99 Cents Only Stores closes all of its stores due to high inflation and theft

All 371 stores will close as a result of the decision.

The retailer 99 Cents Only Stores announced that it will close all 371 stores across Arizona, Texas, Nevada and California. The company has already begun winding down its business operations, including in-store sales.

The reasons that led the management of 99 Cents Only Stores to make this drastic decision range from the company's poor financial situation to theft. Interim CEO Mike Simoncic listed the reasons in a statement:

This was an extremely difficult decision and is not the outcome we expected or hoped to achieve," said Simoncic. "Unfortunately, the last several years have presented significant and lasting challenges in the retail environment, including the unprecedented impact of the COVID-19 pandemic, shifting consumer demand, rising levels of shrink, persistent inflationary pressures and other macroeconomic headwinds, all of which have greatly hindered the Company's ability to operate. We deeply appreciate the dedicated employees, customers, partners, and communities who have collectively supported 99 Cents Only Stores for decades.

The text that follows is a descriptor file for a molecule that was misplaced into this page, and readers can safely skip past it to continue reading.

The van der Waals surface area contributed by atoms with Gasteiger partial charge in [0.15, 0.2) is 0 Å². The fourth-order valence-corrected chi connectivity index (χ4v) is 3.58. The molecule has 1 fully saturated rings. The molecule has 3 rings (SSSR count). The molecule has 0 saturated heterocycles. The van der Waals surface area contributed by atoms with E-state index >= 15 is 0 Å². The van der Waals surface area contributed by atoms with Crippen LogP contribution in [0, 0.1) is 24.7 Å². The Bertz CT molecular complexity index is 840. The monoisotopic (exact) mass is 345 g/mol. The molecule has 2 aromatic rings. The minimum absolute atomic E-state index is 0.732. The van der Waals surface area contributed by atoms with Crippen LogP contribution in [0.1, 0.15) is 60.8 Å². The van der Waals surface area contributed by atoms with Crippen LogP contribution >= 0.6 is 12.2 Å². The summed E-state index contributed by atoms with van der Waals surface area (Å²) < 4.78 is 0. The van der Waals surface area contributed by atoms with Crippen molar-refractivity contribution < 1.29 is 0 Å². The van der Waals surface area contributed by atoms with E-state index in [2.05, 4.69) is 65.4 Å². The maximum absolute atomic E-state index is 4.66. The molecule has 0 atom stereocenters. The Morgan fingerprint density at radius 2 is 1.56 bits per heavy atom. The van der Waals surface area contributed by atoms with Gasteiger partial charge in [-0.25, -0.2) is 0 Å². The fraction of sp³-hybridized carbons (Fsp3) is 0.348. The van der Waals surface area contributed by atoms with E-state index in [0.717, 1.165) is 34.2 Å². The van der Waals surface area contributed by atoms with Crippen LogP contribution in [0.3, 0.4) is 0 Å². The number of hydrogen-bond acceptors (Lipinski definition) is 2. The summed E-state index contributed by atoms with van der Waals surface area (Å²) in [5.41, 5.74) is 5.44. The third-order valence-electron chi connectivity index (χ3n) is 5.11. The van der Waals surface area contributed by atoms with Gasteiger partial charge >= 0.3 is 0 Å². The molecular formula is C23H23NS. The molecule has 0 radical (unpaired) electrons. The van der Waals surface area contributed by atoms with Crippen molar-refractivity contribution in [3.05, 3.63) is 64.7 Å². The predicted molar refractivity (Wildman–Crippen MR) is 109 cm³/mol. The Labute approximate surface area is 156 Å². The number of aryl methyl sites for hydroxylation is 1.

Executives spent months looking for an alternative solution that would save the company from having to close down, but they were unsuccessful:

99 Cents Only Stores, together with its financial and legal advisors, engaged in an extensive analysis of all available and credible alternatives to identify a solution that would allow the business to continue. Following months of actively pursuing these alternatives, the company ultimately determined that an orderly wind-down was necessary and the best way to maximize the value of 99 Cents Only Stores' assets.

99 Cents Only Stores joins other retailers that have had to close due to high inflation. In March, Family Dollar and Dollar Tree announced they will liquidate inventory at more than 1,000 locations over the next few years. Macy's also reported that it will close 150 underperforming stores.